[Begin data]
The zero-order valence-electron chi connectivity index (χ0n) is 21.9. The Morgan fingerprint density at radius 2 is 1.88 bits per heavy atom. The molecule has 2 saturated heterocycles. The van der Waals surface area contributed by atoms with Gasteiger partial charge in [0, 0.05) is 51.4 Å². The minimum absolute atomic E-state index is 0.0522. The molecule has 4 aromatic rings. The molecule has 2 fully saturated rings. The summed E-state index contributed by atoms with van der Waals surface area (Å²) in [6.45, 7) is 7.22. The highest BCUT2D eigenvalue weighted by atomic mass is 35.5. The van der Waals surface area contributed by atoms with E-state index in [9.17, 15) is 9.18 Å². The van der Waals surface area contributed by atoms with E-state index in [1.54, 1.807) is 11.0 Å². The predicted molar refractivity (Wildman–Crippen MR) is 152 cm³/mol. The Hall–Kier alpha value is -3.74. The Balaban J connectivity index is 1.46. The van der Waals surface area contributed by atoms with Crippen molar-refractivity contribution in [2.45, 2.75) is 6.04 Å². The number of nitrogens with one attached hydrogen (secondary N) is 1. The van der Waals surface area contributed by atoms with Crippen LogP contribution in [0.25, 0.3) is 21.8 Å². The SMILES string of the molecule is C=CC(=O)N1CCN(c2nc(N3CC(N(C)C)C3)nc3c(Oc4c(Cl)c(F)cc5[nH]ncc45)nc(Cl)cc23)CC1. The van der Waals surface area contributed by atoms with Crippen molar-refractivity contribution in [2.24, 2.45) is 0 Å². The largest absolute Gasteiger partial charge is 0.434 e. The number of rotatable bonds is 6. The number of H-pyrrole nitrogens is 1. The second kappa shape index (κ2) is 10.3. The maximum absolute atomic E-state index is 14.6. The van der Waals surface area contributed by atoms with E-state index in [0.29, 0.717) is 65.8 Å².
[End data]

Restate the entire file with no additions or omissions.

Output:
The zero-order valence-electron chi connectivity index (χ0n) is 21.9. The Morgan fingerprint density at radius 2 is 1.88 bits per heavy atom. The molecule has 2 saturated heterocycles. The van der Waals surface area contributed by atoms with Gasteiger partial charge in [0, 0.05) is 51.4 Å². The minimum absolute atomic E-state index is 0.0522. The molecule has 4 aromatic rings. The molecule has 2 fully saturated rings. The summed E-state index contributed by atoms with van der Waals surface area (Å²) in [6.45, 7) is 7.22. The highest BCUT2D eigenvalue weighted by atomic mass is 35.5. The van der Waals surface area contributed by atoms with E-state index in [9.17, 15) is 9.18 Å². The van der Waals surface area contributed by atoms with E-state index in [1.54, 1.807) is 11.0 Å². The predicted molar refractivity (Wildman–Crippen MR) is 152 cm³/mol. The Hall–Kier alpha value is -3.74. The Balaban J connectivity index is 1.46. The van der Waals surface area contributed by atoms with Crippen molar-refractivity contribution in [2.45, 2.75) is 6.04 Å². The number of nitrogens with one attached hydrogen (secondary N) is 1. The van der Waals surface area contributed by atoms with Crippen LogP contribution in [0.25, 0.3) is 21.8 Å². The SMILES string of the molecule is C=CC(=O)N1CCN(c2nc(N3CC(N(C)C)C3)nc3c(Oc4c(Cl)c(F)cc5[nH]ncc45)nc(Cl)cc23)CC1. The van der Waals surface area contributed by atoms with Crippen molar-refractivity contribution in [2.24, 2.45) is 0 Å². The largest absolute Gasteiger partial charge is 0.434 e. The number of rotatable bonds is 6. The number of H-pyrrole nitrogens is 1. The second kappa shape index (κ2) is 10.3. The maximum absolute atomic E-state index is 14.6. The van der Waals surface area contributed by atoms with E-state index in [0.29, 0.717) is 65.8 Å².